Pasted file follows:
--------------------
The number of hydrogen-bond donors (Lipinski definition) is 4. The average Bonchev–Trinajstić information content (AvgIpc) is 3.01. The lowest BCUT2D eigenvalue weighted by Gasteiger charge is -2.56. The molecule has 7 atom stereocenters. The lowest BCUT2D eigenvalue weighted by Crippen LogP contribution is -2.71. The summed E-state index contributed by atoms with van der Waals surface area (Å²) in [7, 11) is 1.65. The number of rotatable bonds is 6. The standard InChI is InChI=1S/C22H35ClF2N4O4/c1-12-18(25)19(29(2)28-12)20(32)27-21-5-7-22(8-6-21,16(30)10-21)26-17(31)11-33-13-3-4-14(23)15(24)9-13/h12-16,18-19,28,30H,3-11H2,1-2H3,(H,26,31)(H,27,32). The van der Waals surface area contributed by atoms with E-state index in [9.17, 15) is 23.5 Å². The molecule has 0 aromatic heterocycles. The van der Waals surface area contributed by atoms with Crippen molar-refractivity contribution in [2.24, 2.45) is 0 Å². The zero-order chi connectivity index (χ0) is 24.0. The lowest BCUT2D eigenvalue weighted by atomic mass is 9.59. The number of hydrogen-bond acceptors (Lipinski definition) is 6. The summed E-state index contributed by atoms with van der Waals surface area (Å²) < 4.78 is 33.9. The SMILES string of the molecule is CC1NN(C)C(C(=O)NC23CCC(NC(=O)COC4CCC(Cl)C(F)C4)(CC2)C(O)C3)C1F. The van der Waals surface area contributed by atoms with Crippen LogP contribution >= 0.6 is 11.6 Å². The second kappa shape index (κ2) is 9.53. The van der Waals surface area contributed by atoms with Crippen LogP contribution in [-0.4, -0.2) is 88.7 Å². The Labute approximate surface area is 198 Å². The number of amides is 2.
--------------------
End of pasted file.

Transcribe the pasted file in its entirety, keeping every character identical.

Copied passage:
The number of hydrogen-bond donors (Lipinski definition) is 4. The average Bonchev–Trinajstić information content (AvgIpc) is 3.01. The lowest BCUT2D eigenvalue weighted by Gasteiger charge is -2.56. The molecule has 7 atom stereocenters. The lowest BCUT2D eigenvalue weighted by Crippen LogP contribution is -2.71. The summed E-state index contributed by atoms with van der Waals surface area (Å²) in [7, 11) is 1.65. The number of rotatable bonds is 6. The standard InChI is InChI=1S/C22H35ClF2N4O4/c1-12-18(25)19(29(2)28-12)20(32)27-21-5-7-22(8-6-21,16(30)10-21)26-17(31)11-33-13-3-4-14(23)15(24)9-13/h12-16,18-19,28,30H,3-11H2,1-2H3,(H,26,31)(H,27,32). The van der Waals surface area contributed by atoms with E-state index in [9.17, 15) is 23.5 Å². The molecule has 0 aromatic heterocycles. The van der Waals surface area contributed by atoms with Crippen molar-refractivity contribution in [2.24, 2.45) is 0 Å². The zero-order chi connectivity index (χ0) is 24.0. The lowest BCUT2D eigenvalue weighted by atomic mass is 9.59. The number of hydrogen-bond acceptors (Lipinski definition) is 6. The summed E-state index contributed by atoms with van der Waals surface area (Å²) < 4.78 is 33.9. The SMILES string of the molecule is CC1NN(C)C(C(=O)NC23CCC(NC(=O)COC4CCC(Cl)C(F)C4)(CC2)C(O)C3)C1F. The van der Waals surface area contributed by atoms with Crippen LogP contribution >= 0.6 is 11.6 Å². The second kappa shape index (κ2) is 9.53. The van der Waals surface area contributed by atoms with Crippen LogP contribution in [-0.4, -0.2) is 88.7 Å². The Labute approximate surface area is 198 Å². The number of amides is 2.